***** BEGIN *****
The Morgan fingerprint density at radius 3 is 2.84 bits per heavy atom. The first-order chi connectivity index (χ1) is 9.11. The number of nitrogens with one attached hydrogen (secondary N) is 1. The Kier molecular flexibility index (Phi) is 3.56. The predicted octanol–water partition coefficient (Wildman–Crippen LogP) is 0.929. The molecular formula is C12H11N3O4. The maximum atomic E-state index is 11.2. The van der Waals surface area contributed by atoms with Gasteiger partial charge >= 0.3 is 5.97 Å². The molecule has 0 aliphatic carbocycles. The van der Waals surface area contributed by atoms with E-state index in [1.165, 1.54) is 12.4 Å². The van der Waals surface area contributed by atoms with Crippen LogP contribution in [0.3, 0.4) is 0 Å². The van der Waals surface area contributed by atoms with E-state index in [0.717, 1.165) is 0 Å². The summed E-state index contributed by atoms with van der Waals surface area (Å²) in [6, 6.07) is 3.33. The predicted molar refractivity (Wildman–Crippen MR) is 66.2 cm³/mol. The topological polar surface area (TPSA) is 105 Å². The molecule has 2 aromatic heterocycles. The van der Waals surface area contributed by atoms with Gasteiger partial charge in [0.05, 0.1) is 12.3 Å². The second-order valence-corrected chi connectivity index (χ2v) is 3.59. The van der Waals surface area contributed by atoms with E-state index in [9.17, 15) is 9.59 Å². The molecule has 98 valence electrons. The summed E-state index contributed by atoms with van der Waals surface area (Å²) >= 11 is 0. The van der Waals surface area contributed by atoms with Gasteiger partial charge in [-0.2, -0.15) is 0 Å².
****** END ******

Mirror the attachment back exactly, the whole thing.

The Morgan fingerprint density at radius 3 is 2.84 bits per heavy atom. The first-order chi connectivity index (χ1) is 9.11. The number of nitrogens with one attached hydrogen (secondary N) is 1. The Kier molecular flexibility index (Phi) is 3.56. The predicted octanol–water partition coefficient (Wildman–Crippen LogP) is 0.929. The molecular formula is C12H11N3O4. The maximum atomic E-state index is 11.2. The van der Waals surface area contributed by atoms with Gasteiger partial charge >= 0.3 is 5.97 Å². The molecule has 0 aliphatic carbocycles. The van der Waals surface area contributed by atoms with E-state index in [1.165, 1.54) is 12.4 Å². The van der Waals surface area contributed by atoms with Crippen LogP contribution in [0.3, 0.4) is 0 Å². The van der Waals surface area contributed by atoms with E-state index in [0.717, 1.165) is 0 Å². The summed E-state index contributed by atoms with van der Waals surface area (Å²) in [6, 6.07) is 3.33. The predicted molar refractivity (Wildman–Crippen MR) is 66.2 cm³/mol. The topological polar surface area (TPSA) is 105 Å². The molecule has 2 aromatic heterocycles. The van der Waals surface area contributed by atoms with Gasteiger partial charge in [0.05, 0.1) is 12.3 Å². The second-order valence-corrected chi connectivity index (χ2v) is 3.59. The van der Waals surface area contributed by atoms with E-state index in [9.17, 15) is 9.59 Å². The molecule has 98 valence electrons. The summed E-state index contributed by atoms with van der Waals surface area (Å²) >= 11 is 0. The van der Waals surface area contributed by atoms with Gasteiger partial charge in [-0.2, -0.15) is 0 Å².